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Conceiving Ada cover photo

Conceiving Ada 2010

Recommended

Distributed by Microcinema International/Microcinema DVD, 1636 Bush St., Suite #2, SF, CA 94109; 415-447-9750
Produced by Lynn Hershman Leeson
Directed by Lynn Hershman Leeson
DVD, color, 88 min.



College - Adult
Computer Science, Gender Studies, Media Studies, Science Fiction, Technology, Women's Studies

Date Entered: 12/02/2010

Reviewed by Linda Frederiksen, Washington State University, Vancouver, WA

In her first feature-length film, produced in 1997, feminist and award-winning media artist Lynn Hershman Leeson explores the relationship between women and technology. Conceiving Ada is an unusual film by any standards. Emmy, a young American computer scientist studying artificial life discovers a programming code that allows her to communicate directly with Lady Ada Lovelace, played by Tilda Swinton. Ada, the Victorian-era daughter of the poet Lord Byron, was a mathematician in her own right whose interest in encryption led to her authorship of the first computer algorithm, used in Charles Babbage’s “decision engine.” When Emmy succeeds in breaking the code to the past, she sees how Ada’s life parallels her own and plays itself out.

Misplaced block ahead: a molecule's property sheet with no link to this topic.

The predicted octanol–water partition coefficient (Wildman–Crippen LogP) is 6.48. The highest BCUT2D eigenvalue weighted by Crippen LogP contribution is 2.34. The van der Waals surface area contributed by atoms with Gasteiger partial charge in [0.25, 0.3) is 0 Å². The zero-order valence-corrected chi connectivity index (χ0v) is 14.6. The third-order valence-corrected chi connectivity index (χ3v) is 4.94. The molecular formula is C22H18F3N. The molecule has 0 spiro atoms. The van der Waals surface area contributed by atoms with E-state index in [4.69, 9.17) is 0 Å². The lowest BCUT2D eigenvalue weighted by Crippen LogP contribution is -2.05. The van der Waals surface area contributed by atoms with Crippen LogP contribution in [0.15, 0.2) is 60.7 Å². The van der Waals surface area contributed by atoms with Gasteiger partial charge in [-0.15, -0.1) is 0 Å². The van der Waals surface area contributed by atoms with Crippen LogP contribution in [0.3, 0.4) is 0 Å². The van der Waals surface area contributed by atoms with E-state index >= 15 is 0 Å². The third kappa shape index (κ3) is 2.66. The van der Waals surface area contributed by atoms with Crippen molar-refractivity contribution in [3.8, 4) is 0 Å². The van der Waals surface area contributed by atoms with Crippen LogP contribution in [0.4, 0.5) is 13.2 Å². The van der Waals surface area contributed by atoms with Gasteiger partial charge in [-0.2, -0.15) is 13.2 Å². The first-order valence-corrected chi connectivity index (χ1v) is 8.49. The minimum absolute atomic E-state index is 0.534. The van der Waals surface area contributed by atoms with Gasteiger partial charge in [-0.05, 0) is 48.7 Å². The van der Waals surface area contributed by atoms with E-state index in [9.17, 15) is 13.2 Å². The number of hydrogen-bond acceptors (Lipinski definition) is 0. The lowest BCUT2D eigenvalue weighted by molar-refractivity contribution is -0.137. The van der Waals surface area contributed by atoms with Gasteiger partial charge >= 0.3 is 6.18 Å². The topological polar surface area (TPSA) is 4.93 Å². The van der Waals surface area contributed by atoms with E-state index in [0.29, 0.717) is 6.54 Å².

Using blue screen technology, the actors perform in virtual sets that consciously seek to blur the line between real and conceptual spaces. This experimental visual technique and decidedly non-linear narrative, along with cameo appearances by popular culture icons Timothy Leary, Karen Black and John Perry Barlow, give the film a psychedelic effect reminiscent of cult classics from the early 1970s. Similarly, the writing, acting and other special effects are intentionally free of the expected elements of more polished, slickly produced big budget science fiction films. Bonus features include a theatrical trailer, a short video on the making of the film and an extended discussion with the Leeson and Swinton that was recorded in 2009.

The work is unique in both concept and presentation and will not appeal to all audiences. It is recommended for academic and general audiences looking for a distinctly different film experience.